1. For Some People, Porn Use Creates Problems.

Plenty of people are able to use porn without consequences. They view porn recreationally, their viewing is under control (they can stop when they want to), and their porn use does not create problems for them or anyone around them.

For other people, however, porn use can be an issue – even when it doesn’t rise to the level of compulsivity/addiction. For starters, not all porn users feel OK with what they’re doing. One study found that 61.7% of adult males who look at porn felt shame about what they were doing, with 27.6% of test subjects self-assessing their use of porn as “problematic” (Wéry & Billieux, 2016). The same study found that people who use porn to control what they’re feeling (to self-medicate stress, anxiety, boredom, depression, loneliness, etc.) are far more likely to view their porn use as problematic (Wéry & Billieux, 2016). This is similar to what we see with alcoholics and drug abusers, where consistently using as a way to self-medicate is a sure sign of addiction.

Our Professional Opinion (If You Want It)

Although smartphones, tablets, laptops, and other digital technologies facilitate and even encourage porn use, technology itself is not the driver of porn-related issues. In fact, as stated above, most people can use porn without problems just as most people can drink alcohol without problems. Generally, it is individuals who are predisposed to emotional and psychological issues thanks to unresolved early-life trauma (and perhaps iffy genetics) who experience porn-related issues like sexual dysfunction and sexual compulsivity/addiction, just as these individuals might experience problems with alcohol, drugs, spending, gambling, video gaming, and the like.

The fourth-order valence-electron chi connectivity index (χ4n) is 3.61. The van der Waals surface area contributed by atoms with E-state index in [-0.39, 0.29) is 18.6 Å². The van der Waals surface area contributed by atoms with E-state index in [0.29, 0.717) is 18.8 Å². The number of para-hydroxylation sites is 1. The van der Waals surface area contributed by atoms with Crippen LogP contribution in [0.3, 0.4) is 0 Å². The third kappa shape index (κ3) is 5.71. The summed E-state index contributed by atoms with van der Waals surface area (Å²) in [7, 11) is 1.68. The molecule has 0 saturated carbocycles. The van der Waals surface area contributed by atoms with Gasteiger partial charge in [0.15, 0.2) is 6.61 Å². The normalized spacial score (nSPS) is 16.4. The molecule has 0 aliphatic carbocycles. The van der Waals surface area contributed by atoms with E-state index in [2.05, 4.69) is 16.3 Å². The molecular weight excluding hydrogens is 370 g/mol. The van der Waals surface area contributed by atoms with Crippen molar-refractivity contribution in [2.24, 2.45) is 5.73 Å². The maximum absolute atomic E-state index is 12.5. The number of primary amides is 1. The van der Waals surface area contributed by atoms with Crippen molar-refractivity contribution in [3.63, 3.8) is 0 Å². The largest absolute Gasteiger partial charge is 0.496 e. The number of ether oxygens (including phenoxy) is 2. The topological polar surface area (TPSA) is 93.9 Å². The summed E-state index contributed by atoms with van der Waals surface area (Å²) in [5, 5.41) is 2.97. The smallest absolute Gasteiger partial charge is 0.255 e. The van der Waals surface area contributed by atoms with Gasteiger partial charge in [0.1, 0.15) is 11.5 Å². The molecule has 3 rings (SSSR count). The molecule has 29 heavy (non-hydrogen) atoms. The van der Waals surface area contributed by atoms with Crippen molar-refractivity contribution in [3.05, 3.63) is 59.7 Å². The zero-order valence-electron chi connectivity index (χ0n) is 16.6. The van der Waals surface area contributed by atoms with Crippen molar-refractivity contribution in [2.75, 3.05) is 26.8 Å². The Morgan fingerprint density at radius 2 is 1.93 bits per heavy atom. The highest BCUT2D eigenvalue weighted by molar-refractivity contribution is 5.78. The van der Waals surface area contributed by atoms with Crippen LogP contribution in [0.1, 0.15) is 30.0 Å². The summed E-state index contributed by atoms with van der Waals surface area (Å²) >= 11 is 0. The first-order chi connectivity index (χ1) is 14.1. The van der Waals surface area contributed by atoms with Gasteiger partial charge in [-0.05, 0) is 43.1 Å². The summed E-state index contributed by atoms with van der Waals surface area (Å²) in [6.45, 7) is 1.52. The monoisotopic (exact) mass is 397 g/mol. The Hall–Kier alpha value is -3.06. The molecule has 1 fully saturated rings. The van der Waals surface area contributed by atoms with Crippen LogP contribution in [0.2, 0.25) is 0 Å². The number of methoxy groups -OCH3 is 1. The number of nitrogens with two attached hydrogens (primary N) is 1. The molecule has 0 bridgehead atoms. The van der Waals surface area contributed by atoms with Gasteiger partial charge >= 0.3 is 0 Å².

If you or someone you love is struggling with sex, porn, or paired substance/sex addiction, we offer both inpatient treatment and low-cost online workgroups. For extensive free information, including webinars, podcasts, blogs, resources, and daily inspiration for healing, we urge you to explore our sister website,